Military to begin draining storage tanks that leaked fuel into Hawaii’s water supply

The Defense Department next month will begin draining a storage facility near Pearl Harbor that had leaked fuel into Hawaii’s drinking water, Pentagon officials said Tuesday.

The remaining fuel at the Red Hill Bulk Fuel Storage Facility will be repositioned throughout the Indo-Pacific region when the draining begins Oct. 16, officials said.

“The Defense Logistics Agency has taken actions to reposition fuel within the theater, where it can better support [U.S. Indo-Pacific Command] fuel requirements,” Air Force Brig. Gen. Pat Ryder, a Defense Department spokesman, told Pentagon reporters on Tuesday.

Defense Secretary Lloyd Austin ordered the closure of Red Hill in March 2022 following a November 2021 leak that caused fuel to seep into Hawaii’s water supply.

The 20 steel-lined fuel tanks that make up Red Hill can store up to 250 million gallons of fuel. They are connected to pipelines that run 2.5 miles through a tunnel to fueling piers at the Pearl Harbor naval base.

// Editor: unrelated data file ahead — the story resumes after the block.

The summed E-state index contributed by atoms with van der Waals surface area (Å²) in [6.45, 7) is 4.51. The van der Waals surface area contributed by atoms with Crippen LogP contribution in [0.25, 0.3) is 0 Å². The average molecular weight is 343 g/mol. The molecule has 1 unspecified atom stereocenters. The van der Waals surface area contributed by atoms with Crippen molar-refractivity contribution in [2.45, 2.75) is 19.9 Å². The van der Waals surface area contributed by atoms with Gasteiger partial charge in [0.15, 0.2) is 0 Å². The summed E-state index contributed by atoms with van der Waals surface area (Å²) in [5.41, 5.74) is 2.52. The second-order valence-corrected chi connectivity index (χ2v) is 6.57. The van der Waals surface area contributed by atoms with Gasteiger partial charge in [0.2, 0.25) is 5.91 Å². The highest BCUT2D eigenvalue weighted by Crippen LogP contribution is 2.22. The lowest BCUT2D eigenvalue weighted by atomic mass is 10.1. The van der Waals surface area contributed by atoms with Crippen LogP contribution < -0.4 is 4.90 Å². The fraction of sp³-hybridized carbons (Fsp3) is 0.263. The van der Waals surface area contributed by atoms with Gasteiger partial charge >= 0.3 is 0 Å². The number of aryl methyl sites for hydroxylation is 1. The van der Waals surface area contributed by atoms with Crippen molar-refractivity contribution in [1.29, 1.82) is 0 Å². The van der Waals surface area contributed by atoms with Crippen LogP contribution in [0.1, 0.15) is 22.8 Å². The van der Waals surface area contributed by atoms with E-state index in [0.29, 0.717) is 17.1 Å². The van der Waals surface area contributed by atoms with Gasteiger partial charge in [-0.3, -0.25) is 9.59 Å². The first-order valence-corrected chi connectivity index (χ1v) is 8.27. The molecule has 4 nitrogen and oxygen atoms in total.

The Navy has been storing fuel inside caverns dug out of Red Hill since World War II. Japan failed to knock out the military’s fuel supply in Hawaii on Dec. 7, 1941, largely because it was so well protected.

But the Defense Department’s opinion of the facility changed in 2021 after a spill released more than 19,000 gallons of JP-5 jet fuel into the local water supply.

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